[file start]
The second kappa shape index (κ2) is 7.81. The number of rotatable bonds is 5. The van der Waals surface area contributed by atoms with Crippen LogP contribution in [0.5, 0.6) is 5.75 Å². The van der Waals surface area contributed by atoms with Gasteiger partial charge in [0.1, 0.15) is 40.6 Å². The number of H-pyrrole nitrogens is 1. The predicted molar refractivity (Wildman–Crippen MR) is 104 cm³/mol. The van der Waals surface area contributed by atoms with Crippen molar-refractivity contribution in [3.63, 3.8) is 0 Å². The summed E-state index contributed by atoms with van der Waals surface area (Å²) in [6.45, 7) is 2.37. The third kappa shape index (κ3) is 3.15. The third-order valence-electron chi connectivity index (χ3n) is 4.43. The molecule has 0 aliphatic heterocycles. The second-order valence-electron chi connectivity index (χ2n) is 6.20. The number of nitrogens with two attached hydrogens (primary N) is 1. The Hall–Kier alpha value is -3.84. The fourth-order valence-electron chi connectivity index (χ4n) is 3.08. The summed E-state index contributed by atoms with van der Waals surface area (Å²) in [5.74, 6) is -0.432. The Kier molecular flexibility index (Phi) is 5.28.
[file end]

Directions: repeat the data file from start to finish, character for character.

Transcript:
The second kappa shape index (κ2) is 7.81. The number of rotatable bonds is 5. The van der Waals surface area contributed by atoms with Crippen LogP contribution in [0.5, 0.6) is 5.75 Å². The van der Waals surface area contributed by atoms with Gasteiger partial charge in [0.1, 0.15) is 40.6 Å². The number of H-pyrrole nitrogens is 1. The predicted molar refractivity (Wildman–Crippen MR) is 104 cm³/mol. The van der Waals surface area contributed by atoms with Crippen molar-refractivity contribution in [3.63, 3.8) is 0 Å². The summed E-state index contributed by atoms with van der Waals surface area (Å²) in [6.45, 7) is 2.37. The third kappa shape index (κ3) is 3.15. The third-order valence-electron chi connectivity index (χ3n) is 4.43. The molecule has 0 aliphatic heterocycles. The second-order valence-electron chi connectivity index (χ2n) is 6.20. The number of nitrogens with two attached hydrogens (primary N) is 1. The Hall–Kier alpha value is -3.84. The fourth-order valence-electron chi connectivity index (χ4n) is 3.08. The summed E-state index contributed by atoms with van der Waals surface area (Å²) in [5.74, 6) is -0.432. The Kier molecular flexibility index (Phi) is 5.28.